Bonds News

Canadian job growth revised up, part-time growth persists

OTTAWA, Feb 3 (Reuters) - The Canadian economy created slightly more jobs than previously thought in 2016, with much of the growth coming from part-time employment, though economists expect some of that deterioration in the quality of jobs to dissipate this year.

Canada added 229,000 jobs as of the end of 2016 compared with December the year before, according to revised data from Statistics Canada.

That was up from the previously reported annual gain of 214,100. The agency revises its data annually to incorporate new seasonal patterns.

Part-time work accounted for much of the change, jumping by 155,600 positions, compared with a gain of just 73,500 full-time jobs.

“It definitely softens the picture of labor market strength,” said Robert Kavcic, senior economist at BMO Capital Markets.

However, the national picture should look better through 2017 as the commodity provinces of Alberta and Saskatchewan stabilize from the hit from lower oil prices, adding to already strong growth elsewhere in the country, said Kavcic.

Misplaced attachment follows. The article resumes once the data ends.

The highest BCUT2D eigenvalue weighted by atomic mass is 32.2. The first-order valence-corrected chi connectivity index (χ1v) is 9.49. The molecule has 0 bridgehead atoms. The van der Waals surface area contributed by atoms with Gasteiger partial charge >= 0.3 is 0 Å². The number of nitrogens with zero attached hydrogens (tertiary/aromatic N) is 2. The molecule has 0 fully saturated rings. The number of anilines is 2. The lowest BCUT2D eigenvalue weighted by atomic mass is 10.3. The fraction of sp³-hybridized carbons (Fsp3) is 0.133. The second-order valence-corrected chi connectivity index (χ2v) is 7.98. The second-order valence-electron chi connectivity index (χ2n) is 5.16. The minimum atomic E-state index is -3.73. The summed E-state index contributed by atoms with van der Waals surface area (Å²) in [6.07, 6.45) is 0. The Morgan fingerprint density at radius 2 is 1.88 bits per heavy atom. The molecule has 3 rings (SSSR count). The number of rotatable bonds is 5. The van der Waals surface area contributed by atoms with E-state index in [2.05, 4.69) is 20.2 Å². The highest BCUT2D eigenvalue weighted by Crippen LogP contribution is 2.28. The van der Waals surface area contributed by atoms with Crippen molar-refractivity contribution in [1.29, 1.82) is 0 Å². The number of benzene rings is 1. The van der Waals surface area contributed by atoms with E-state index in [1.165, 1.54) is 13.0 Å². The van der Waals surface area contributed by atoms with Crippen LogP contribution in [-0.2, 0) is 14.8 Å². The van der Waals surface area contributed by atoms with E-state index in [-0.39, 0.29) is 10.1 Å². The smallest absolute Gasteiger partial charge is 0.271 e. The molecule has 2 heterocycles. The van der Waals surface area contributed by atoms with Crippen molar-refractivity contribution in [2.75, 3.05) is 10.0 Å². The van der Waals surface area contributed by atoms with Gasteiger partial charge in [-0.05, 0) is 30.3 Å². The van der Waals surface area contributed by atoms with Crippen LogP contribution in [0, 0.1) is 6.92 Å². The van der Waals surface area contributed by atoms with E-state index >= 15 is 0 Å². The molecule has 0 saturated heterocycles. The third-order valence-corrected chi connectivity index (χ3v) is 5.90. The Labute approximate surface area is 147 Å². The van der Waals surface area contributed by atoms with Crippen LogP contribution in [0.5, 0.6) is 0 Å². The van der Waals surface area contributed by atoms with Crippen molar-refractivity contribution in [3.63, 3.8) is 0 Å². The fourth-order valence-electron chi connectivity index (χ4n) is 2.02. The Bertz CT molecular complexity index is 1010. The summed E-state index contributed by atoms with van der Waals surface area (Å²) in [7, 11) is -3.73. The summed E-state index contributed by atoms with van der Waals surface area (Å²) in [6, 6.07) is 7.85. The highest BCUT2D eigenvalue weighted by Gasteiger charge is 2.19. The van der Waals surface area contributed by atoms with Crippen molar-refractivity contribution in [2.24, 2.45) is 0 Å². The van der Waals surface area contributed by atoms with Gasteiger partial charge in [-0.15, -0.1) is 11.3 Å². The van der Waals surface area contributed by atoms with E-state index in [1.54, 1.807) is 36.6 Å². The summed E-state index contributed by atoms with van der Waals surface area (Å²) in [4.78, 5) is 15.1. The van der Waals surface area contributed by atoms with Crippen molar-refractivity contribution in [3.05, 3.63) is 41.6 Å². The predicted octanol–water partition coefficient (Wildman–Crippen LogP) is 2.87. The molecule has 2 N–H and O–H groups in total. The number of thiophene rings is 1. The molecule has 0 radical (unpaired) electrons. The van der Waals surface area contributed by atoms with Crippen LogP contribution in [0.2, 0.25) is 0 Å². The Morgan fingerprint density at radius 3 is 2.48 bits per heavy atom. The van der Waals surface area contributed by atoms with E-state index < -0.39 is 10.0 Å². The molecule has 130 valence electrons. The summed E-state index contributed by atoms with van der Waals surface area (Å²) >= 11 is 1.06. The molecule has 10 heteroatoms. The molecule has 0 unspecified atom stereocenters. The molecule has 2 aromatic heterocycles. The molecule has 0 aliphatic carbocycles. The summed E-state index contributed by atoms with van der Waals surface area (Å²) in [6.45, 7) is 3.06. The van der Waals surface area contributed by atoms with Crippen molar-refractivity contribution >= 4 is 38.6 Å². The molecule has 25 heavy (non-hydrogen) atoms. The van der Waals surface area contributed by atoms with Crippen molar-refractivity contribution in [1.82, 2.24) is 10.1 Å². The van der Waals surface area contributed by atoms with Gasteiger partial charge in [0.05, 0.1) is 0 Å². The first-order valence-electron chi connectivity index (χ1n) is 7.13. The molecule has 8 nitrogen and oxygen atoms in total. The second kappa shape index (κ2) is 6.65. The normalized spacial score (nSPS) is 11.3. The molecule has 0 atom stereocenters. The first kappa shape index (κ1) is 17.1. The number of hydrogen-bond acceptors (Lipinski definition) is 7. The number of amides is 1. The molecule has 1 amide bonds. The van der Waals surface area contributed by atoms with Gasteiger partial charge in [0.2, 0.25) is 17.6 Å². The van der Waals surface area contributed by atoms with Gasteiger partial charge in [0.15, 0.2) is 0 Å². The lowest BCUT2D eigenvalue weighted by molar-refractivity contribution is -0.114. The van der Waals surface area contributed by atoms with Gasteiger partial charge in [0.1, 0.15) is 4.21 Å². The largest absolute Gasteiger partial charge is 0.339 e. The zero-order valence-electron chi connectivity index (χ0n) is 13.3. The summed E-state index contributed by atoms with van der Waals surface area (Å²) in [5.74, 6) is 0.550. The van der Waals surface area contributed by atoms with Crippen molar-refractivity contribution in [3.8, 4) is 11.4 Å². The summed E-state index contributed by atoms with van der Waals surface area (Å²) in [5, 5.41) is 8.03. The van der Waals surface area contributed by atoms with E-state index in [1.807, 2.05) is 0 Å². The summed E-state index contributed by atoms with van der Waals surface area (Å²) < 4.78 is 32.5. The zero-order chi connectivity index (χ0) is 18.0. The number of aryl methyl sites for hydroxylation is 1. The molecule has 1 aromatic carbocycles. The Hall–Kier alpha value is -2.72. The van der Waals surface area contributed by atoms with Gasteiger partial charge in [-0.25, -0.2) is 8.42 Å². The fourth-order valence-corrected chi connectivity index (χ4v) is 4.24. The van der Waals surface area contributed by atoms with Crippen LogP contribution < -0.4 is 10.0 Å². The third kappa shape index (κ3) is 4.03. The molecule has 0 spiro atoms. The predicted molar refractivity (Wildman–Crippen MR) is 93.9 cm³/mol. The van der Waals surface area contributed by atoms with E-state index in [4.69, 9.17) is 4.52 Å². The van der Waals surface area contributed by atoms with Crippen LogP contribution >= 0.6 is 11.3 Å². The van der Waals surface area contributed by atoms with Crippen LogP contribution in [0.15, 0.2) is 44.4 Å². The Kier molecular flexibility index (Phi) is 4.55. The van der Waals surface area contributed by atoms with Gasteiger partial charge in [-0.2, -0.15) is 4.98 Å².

On the whole, the revised numbers reinforced that Canada had strong job growth in the second half of last year, offsetting weakness at the beginning of 2016 as the economy grappled with the fallout of the oil price crash.

While last year’s skew toward part-time jobs could weigh on income growth and consumer spending, the fiscal stimulus from the Canadian government and a looked-for pickup in U.S. growth should offset that, said Paul Ferley, assistant chief economist at Royal Bank of Canada.

Stronger Canadian growth should also create more full-time jobs, Ferley said.

“We’ve had some strength in growth, so with that I think you would probably see some rebound in terms of full-time employment and some slowing in part-time,” he said.

December’s unemployment rate was unrevised at 6.9 percent. The Bank of Canada has pointed to material slack in the labor market underlying the official unemployment rate as a reason for the central bank to keep interest rates low. (Reporting by Leah Schnurr; Editing by Jonathan Oatis)